“Oh, and they also have thoughtful questions to ask the interviewer.”

“You won’t get in if your numbers are below an arbitrary number, so don’t even bother applying.”

Abraham has worked with “multiple clients who had extremely low GMATs and GPAs, below 2.5 and below 600, who have been admitted to Wharton, Booth, HBS, etc. I also admitted applicants with weak numeric profiles to Tuck when I was the Associate Director of Admissions. (They had other stellar qualities).”

Abraham believes that “essays, personality, perspective and life experience are more important than numbers.” She adds, “Application reviews are comprehensive. One element is extremely unlikely to keep you out or carry you across the threshold of a dream MBA program.”

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Nov 27, 2017 by

Looking At New York City’s Best MBA Return on Investment, Pt. II

NYC MBA Earn Money

New York City is an obvious choice for budding entrepreneurs, consultants, and financiers to find their footing.

Manhattan is regularly called a playground for the wealthy, with a 2016 Newsweek article playfully and indiscriminately dubbing rich people New York’s new urban blight. So, if you’re one of the millions of people hopping into New York to extract its cultural and financial resources for personal gain before migrating to some more humane province, why not do an MBA there while you’re at it?

The proximity of New York business schools to the city’s wealth of opportunities means that MBAs have a kind of access that make b-schoolers elsewhere in the country—and the world—salivate. New York’s matchless combination of industry, culture, and strategic location means that any one of the numerous business schools that populate the region will give MBAs a veritable nitrous boost when it comes to post-graduation job placement. In fact, earlier this month we covered five other NYC MBA programs that give graduates the best return-on-investment.

You’ve surveyed the best so let’s try the rest! While Part 1 was populated by the most elite and therefore more expensive MBA options in the region, Part 2 focuses on New York programs that are more practical choices if you’re doing business school on a budget. These programs tend to offer comparatively smaller returns-on-investment but the advantage is their affordability.

So, let’s take a deeper dive into four more New York-area MBA programs that offer the best returns-on-investment for graduates.

 

Lubin School of Business — Pace University

The Lubin School of Business counts Hearst Magazines president Michael Clinton ’83, HBO Chairman and CEO William C. Nelson ’75, and former Chairman and CEO Ivan G. Seidenberg ’81 among its notable alumni. With tuition for Lubin’s two-year full-time MBA priced at $71,340, the program qualifies one of the mid-range options on our list. MBAs graduate with an average salary-to-debt ratio of 68 percent culled from average debt of $44,076, according to U.S. News & World Report, and an average base salary of $64,425.

Gabelli School of Business — Fordham University

Notable Gabelli School of Business notable alumni include UnitedHealth Group CEO Stephen J. Hemsley, ’74; former JP Morgan CEO Maria Elena Lagomasino ’77; Countrywide Financial Corp Co-Funder, Chairman, and CEO Angelo R. Mozilo ’60; and Empresas Polar CEO Lorenzo Mendoza. At $87,807 for its two-year full-time MBA, Gabelli’s tuition is among the priciest on our list but the handsome 53 percent salary-to-debt ratio makes up for it. MBAs graduate with an average debt of $51,870 and go on to earn an average base salary of $97,404.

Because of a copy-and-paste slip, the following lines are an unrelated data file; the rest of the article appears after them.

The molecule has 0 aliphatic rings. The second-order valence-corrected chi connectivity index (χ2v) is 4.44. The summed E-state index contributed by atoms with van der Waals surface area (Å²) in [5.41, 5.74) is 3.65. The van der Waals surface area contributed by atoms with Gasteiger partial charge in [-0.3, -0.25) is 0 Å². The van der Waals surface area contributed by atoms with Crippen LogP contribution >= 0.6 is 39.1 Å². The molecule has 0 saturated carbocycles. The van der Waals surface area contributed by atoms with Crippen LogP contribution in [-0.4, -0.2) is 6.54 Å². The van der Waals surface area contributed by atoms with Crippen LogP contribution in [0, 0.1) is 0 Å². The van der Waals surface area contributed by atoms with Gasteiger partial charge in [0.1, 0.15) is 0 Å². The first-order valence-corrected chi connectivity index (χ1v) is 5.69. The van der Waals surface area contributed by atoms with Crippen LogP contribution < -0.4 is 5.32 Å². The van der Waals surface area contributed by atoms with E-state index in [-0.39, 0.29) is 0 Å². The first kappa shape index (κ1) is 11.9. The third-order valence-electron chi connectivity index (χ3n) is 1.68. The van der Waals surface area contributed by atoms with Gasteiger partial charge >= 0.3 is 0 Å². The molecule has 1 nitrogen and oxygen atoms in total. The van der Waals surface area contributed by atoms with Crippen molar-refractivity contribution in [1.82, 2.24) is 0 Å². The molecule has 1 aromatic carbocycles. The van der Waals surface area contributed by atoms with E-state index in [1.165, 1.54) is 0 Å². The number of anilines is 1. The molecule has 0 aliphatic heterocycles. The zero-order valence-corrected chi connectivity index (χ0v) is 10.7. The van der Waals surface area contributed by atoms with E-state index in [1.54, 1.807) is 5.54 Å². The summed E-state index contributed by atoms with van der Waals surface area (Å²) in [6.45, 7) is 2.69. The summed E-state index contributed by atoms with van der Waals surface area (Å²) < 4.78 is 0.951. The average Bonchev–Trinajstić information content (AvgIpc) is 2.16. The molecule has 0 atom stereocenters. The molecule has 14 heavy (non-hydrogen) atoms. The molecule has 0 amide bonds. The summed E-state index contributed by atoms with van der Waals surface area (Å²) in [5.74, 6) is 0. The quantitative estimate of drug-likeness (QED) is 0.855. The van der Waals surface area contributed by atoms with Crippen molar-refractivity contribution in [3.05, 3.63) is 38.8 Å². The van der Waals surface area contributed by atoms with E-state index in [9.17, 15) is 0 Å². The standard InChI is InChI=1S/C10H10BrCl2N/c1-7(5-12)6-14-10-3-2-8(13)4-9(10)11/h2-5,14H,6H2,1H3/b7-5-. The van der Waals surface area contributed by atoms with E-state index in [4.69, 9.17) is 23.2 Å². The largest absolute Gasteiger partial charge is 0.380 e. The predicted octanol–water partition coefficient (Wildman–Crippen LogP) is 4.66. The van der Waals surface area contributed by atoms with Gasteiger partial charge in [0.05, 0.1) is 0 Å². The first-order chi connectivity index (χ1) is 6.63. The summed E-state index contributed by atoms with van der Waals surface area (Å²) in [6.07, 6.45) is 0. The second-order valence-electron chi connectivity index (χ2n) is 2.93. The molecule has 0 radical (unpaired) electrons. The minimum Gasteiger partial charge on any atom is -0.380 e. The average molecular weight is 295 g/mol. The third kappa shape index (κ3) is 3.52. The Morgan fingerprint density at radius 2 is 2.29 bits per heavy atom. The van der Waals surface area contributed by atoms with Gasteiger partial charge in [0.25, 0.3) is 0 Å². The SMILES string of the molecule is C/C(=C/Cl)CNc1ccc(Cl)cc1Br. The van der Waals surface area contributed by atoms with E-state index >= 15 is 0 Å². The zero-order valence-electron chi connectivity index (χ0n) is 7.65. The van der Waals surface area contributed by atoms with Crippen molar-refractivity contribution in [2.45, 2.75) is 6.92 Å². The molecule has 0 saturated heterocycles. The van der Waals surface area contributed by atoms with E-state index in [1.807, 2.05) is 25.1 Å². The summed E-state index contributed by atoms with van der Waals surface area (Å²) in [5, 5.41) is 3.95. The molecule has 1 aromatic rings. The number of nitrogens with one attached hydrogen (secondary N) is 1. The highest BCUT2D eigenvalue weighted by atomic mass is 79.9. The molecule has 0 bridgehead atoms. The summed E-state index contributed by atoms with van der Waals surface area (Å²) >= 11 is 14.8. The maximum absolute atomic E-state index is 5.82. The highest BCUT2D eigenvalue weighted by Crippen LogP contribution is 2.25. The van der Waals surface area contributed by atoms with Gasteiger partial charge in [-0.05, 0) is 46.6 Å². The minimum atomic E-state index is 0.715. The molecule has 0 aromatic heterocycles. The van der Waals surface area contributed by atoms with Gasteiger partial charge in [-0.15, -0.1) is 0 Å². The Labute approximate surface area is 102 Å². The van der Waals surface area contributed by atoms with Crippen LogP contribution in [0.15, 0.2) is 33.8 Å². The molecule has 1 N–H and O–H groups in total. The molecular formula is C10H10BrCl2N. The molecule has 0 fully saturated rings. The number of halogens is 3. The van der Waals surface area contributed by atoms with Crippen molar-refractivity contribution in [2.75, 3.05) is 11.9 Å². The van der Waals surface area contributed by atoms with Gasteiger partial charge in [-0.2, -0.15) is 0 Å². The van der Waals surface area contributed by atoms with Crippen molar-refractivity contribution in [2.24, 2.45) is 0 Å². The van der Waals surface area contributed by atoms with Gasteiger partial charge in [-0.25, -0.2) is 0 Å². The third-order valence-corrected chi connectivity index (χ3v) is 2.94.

Tobin School of Business — St. John’s University

The Tobin School of Business at St. John’s University is one of the most affordable MBA programs on our list, with tuition priced at $43,740 for its two-year full-time MBA. Tobin MBAs graduate with an average debt of $28,291, which when set against their $59,276 average base salary, yielding a 48 percent salary-to-debt ratio.

Stevens Institute of Technology School of Business

Recent noteworthy employers of the Stevens Institute of Technology School of Business MBAs include ExxonMobil, Goldman Sachs, Johnson & Johnson, JPMorgan Chase, L’Oreal, Lockheed Martin, Microsoft, Tishman Realty & Construction Co., Turner Construction, UBS Financial, and Verizon. Although tuition is priced at a competitive $68,988 for its two-year full-time MBA, Stevens actually has the highest salary-to-debt ratio of any school on our list, at 72%. Stevens MBAs graduate with an average debt of $48,244, according to CNN Money, and go on to earn an average base salary of $67,100.

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Nov 20, 2017 by

Harvard Business School Research Offers New Spin on “Time Is Money” Axiom

Harvard time is money

Money can buy happiness, according to recent research from the Harvard Business School. But, it primarily has to be spent on making time.

Ashley Whillans, an Assistant Professor of Business Administration at HBS, published research on the “impact of buying one’s way out of negative experiences,” whether that means find ways to reduce a commute or taking a vacation. She points to “time stress”—or the tension that arises when time becomes a scarce resource—as a critical source of unhappiness, especially for many wealthy individuals. She explains:

“People have been trying to find ways to use their discretionary income to maximize their quality of life for a long time. We were really interested in seeing if buying ourselves out of negative experiences might be another pathway to happiness that had been relatively unexplored.”

For the purposes of their research, Whillans and her team define happiness as both overall and moment-to-moment satisfaction.

Whillans surveyed American, Canadian, Danish, and Dutch citizens across the socioeconomic spectrum about their feelings after they made a time-saving purchase. All participants generally reported positive feelings after ordering take-out food, for instance, but Whillans found that when they made these purchases too often, consumers developed a type of “hedonic adaptation” where they used the extra time to do something pleasurable rather than productive.

The role of gender in the time/money/happiness equation is notable, particularly when it comes to the post-work childcare and housekeeping “second shift” many American and Canadian women have to pull. The result is that women “have more educational opportunities than before, and [are] likely to be making more money and holding high-powered jobs but their happiness is not increasing commensurately.”

In ongoing research Whillans is pursuing with Michael Norton, a Harold M. Brierley Professor of Business Administration, into the influence that time-saving purchases have on relationship satisfaction, she explains that “both men and women feel less pulled between the demands of work and home life, and that positively impacts the relationship.”